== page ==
As it indicates in my post, the House Rules as presented are for use with the Dark Heresy rules set, possibly being workable for Rogue Trader and Daethwatch ("possibly" being the operative word there), and I recommend against using them with Black Crusade. 

Next: Yes, the Acolytes' opponents operate under the same House Rules.

Next: I clearly indicated I would be trying the House Rules I had written for a few weeks, not indefinitely.

Try reading a whole post next time, and then read it again before getting bent out of shape. I'm simply providing my thoughts and experience to many others on these forums that have expressed the EXACT same concerns I have with regards to Toughness "outshining" armour.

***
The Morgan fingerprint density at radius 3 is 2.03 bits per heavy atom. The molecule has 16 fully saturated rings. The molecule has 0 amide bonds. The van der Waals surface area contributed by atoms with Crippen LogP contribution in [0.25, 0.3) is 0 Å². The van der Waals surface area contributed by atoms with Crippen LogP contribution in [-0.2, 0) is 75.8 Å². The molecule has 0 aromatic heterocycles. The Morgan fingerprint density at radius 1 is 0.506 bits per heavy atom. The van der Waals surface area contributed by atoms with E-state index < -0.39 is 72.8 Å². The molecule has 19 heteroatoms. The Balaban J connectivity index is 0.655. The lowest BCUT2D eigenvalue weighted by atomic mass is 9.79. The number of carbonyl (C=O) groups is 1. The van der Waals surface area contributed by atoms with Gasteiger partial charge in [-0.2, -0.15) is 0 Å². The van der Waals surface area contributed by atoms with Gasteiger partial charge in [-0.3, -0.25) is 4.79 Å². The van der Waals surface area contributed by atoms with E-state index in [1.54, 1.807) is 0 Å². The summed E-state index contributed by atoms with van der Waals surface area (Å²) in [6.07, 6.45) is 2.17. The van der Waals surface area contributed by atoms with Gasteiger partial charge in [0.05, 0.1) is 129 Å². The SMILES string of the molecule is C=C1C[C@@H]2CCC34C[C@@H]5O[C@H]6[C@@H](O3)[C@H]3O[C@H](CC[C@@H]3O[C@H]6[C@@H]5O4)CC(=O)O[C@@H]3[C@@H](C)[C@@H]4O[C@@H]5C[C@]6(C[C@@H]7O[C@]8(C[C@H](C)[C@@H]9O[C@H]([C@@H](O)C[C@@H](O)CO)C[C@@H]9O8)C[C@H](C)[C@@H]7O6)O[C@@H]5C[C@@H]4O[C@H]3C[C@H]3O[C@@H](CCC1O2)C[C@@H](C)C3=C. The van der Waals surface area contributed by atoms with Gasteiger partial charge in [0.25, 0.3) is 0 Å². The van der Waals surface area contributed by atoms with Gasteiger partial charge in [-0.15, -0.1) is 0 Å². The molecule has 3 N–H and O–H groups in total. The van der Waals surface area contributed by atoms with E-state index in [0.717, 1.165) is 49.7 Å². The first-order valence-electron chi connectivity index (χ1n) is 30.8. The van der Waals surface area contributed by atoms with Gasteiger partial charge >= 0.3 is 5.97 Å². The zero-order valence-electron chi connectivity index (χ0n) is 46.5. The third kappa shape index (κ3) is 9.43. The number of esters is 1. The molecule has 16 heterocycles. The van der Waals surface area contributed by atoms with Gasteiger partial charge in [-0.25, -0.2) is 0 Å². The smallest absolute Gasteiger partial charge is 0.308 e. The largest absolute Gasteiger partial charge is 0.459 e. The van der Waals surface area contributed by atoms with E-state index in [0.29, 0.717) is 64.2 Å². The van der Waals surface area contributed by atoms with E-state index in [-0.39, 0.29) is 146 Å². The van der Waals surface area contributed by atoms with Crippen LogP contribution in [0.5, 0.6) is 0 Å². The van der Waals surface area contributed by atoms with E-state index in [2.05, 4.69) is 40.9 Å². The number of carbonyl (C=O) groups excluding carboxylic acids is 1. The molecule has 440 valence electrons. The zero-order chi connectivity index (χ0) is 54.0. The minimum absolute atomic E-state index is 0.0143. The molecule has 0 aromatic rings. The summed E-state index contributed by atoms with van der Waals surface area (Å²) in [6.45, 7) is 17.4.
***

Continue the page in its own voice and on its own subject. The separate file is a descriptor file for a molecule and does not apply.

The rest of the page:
For those who have adopted my House Rule on a trial basis: Shields and Ballistic Coats do not receive the +2 AP adjustment.

Finally: Denmar1701, you are cordially reminded not to play in my games. 



#13 bogi_khaosa

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Posted 25 August 2012 - 03:40 PM

What are people's issues with Space Marine Toughness? I think it's fine except for the immune to fire thing.



#14 Lynata

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Posted 25 August 2012 - 04:29 PM

bogi_khaosa said:

What are people's issues with Space Marine Toughness?

Basically, it makes them immune to weapons they shouldn't be. It's practically the whole reason why someone came up with Horde Rules or the Felling weapon trait just so Marine PCs can actually feel threatened once in a while.